Friday, July 24, 2009

IEEE Mobile WiMAX Symposium - Part II

As I mentioned in Part I, the IEEE Mobile WiMAX Symposium (July 9/10 in Napa, CA) was a small workshop-style meeting that provided a great opportunity to interact with leaders in the field of 4G technology. I enjoyed the mix of keynote presentations on technology directions and vision, along with the technical papers sessions that were deep into the details of theory and applications.

2nd Day Opening Keynote

Stanford professor Arogyaswami Paulraj, who is also CTO & Co-Founder of Beceem Communications, opened the 2nd day of the Symposium with his presentation on WiMAX – Enabling the Mobile Internet. Beceem is one of the top three providers of WiMAX chipsets. (note: For more information on 4G chip set vendors, see my report
on The Emerging 4G Wireless Landscape in the U.S., Operators, Chip Sets and Consumer Electronics.)

The perspective of a small chip vendor's point-of-view provided an interesting contrast to the 1st day keynote by Intel Fellow and Mobility Group CTO Dr. Siavash M. Alamouti. Dr. Paulraj had also founded Iospan Wireless, an early pioneer in MIMO-OFDMA that was acquired by Intel in 2003, providing one of the early pieces of Intel's WiMAX push.

Grading WiMAX Development

From his early involvement in WiMAX development, Dr. Paulraj presented an assessment of how well the objectives for WiMAX circa 2002/2003 have been met.

  • Get national administrations to allocate large chunks of new spectrum (> 2.0 GHZ band) for broadband wireless - GOOD
  • For the U.S., Clearwire has a wealth of 2.5GHz spectrum. Disappointments have been in Europe, and in China's decision to go their own way with TD-CDMA. (Though there is some feeling that China is not a done deal as of yet).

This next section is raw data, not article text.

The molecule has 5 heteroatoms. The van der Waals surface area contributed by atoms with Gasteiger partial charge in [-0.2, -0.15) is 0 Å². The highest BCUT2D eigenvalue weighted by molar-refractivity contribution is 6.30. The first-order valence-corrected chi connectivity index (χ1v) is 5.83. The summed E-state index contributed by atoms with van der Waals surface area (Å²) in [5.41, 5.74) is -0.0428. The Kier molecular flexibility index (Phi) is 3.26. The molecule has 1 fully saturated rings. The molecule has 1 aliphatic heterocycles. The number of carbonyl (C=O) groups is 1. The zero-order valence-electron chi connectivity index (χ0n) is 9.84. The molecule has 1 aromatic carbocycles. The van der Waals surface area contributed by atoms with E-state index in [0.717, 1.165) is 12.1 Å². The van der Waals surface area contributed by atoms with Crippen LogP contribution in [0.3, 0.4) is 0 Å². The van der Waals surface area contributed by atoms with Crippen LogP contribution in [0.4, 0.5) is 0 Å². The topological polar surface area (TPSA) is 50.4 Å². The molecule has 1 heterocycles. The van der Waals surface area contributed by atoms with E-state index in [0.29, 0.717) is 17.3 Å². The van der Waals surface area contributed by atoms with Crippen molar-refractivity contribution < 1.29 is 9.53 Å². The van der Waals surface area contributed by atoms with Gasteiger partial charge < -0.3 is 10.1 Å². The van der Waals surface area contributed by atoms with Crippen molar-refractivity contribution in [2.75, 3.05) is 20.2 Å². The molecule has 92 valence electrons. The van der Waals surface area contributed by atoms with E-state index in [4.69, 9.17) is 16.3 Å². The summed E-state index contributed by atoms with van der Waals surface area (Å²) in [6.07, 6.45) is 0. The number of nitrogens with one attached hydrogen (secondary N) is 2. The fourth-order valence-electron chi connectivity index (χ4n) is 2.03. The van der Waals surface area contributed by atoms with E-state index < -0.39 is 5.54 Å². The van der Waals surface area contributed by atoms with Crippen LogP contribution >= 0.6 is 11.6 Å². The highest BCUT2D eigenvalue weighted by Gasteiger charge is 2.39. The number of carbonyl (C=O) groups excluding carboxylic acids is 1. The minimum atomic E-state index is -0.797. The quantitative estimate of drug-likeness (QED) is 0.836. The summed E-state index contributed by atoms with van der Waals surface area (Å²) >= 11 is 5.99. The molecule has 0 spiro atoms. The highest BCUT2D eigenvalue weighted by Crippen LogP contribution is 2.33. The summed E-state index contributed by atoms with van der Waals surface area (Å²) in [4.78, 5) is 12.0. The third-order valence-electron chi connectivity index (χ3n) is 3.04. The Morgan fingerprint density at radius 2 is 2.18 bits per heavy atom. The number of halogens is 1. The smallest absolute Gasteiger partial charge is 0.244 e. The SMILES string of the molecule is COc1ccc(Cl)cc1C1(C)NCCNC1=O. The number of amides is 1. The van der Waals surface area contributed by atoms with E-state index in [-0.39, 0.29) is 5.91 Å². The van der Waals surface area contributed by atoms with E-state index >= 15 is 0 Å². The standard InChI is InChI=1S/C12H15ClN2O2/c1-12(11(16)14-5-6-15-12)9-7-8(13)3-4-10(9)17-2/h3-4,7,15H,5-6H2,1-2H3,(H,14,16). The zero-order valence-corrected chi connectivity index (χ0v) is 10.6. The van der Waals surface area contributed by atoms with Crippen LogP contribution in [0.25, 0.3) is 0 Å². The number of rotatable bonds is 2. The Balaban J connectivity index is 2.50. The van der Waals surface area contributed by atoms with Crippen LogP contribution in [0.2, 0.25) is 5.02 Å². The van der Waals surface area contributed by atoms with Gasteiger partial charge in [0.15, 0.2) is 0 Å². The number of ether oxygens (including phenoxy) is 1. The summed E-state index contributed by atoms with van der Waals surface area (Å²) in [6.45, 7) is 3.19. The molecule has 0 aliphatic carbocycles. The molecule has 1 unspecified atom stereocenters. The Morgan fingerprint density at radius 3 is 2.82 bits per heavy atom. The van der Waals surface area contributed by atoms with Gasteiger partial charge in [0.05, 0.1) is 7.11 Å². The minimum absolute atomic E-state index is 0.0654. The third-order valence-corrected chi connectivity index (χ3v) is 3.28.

• Create new operators and convert 3G incumbent operators to pursue this new opportunity - MIXED
  • Some new operators have emerged, such as Clearwire (U.S.), UQ (Japan), Packet One (Malaysia), but most existing 3G operators have chosen to wait for LTE development.
  • Build a large eco-system with strong competitionGOOD, perhaps TOO GOOD
  • Dr. Paulraj made the point that the WiMAX initiatives may have been "too good", in that so many companies have joined the ecosystem that there is intense pricing pressure and competition, leaving "not enough margin in the system". He cited an example from India, where a $42 WiMAX dongle is already below the price of equivalent 3G device.
  • Keep Intellectual Property Rights overhead low - GOOD
  • The IPR situation for WiMAX is generally much better than for LTE, where some operators remain cautious because key participants in LTE development, such as Qualcomm, are not participating in the pooling of patents.
  • Start with fixed broadband and evolve to nomadic and eventually mobilityTOO CAUTIOUS
  • Dr. Paulraj stated that the mobile version of WiMAX could have been developed earlier, but was held up for resolution of handoff issues. As a result, "a couple of years" were lost in the process.
On the State of WiMAX 2009

In the "assets" column for the current state of WiMAX, Dr. Paulraj listed:

  • Cost/bit far below any competition due to cheap and plentiful spectrum. In India, WiMAX spectrum was acquired at one-tenth of 3G cost. He estimated that WiMAX will deliver one-fourth to one-fifth, maybe even one-eight the cost/bit of 3G.

  • 3-4 yr lead of MIMO, OFDM in WiMAX over LTE.
In the "liabilities" column:
  • Need to build more momentum behind IEEE 802.16m story.
  • Need stronger players for chip sets; 3 companies Sequans, Beceem, GCT are too small, and barely profitable. Need more consolidation.
Dr. Paulraj expressed a concern for the scale advantage that the major semiconductor companies have in LTE, with Qualcomm and ST-Microelectronics accounting for more than 20,00 people, whereas the top three WiMAX vendors altogether have only ~500.

The Worldwide WiMAX Footprint